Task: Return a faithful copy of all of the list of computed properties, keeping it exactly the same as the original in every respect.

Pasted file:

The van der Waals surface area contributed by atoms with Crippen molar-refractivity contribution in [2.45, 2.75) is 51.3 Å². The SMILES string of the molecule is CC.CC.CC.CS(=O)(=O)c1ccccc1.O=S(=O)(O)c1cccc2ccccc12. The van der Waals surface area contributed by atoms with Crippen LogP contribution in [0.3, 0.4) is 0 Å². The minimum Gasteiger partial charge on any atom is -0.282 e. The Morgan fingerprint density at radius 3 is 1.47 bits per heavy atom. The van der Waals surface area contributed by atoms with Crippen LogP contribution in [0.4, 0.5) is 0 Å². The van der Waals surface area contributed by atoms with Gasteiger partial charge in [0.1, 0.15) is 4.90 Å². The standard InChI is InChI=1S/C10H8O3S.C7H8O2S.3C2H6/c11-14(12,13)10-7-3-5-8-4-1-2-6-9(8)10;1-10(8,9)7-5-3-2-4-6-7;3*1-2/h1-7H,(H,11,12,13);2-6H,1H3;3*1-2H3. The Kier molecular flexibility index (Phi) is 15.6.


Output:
The van der Waals surface area contributed by atoms with Crippen molar-refractivity contribution in [2.45, 2.75) is 51.3 Å². The SMILES string of the molecule is CC.CC.CC.CS(=O)(=O)c1ccccc1.O=S(=O)(O)c1cccc2ccccc12. The van der Waals surface area contributed by atoms with Crippen LogP contribution in [0.3, 0.4) is 0 Å². The minimum Gasteiger partial charge on any atom is -0.282 e. The Morgan fingerprint density at radius 3 is 1.47 bits per heavy atom. The van der Waals surface area contributed by atoms with Crippen LogP contribution in [0.4, 0.5) is 0 Å². The van der Waals surface area contributed by atoms with Gasteiger partial charge in [0.1, 0.15) is 4.90 Å². The standard InChI is InChI=1S/C10H8O3S.C7H8O2S.3C2H6/c11-14(12,13)10-7-3-5-8-4-1-2-6-9(8)10;1-10(8,9)7-5-3-2-4-6-7;3*1-2/h1-7H,(H,11,12,13);2-6H,1H3;3*1-2H3. The Kier molecular flexibility index (Phi) is 15.6.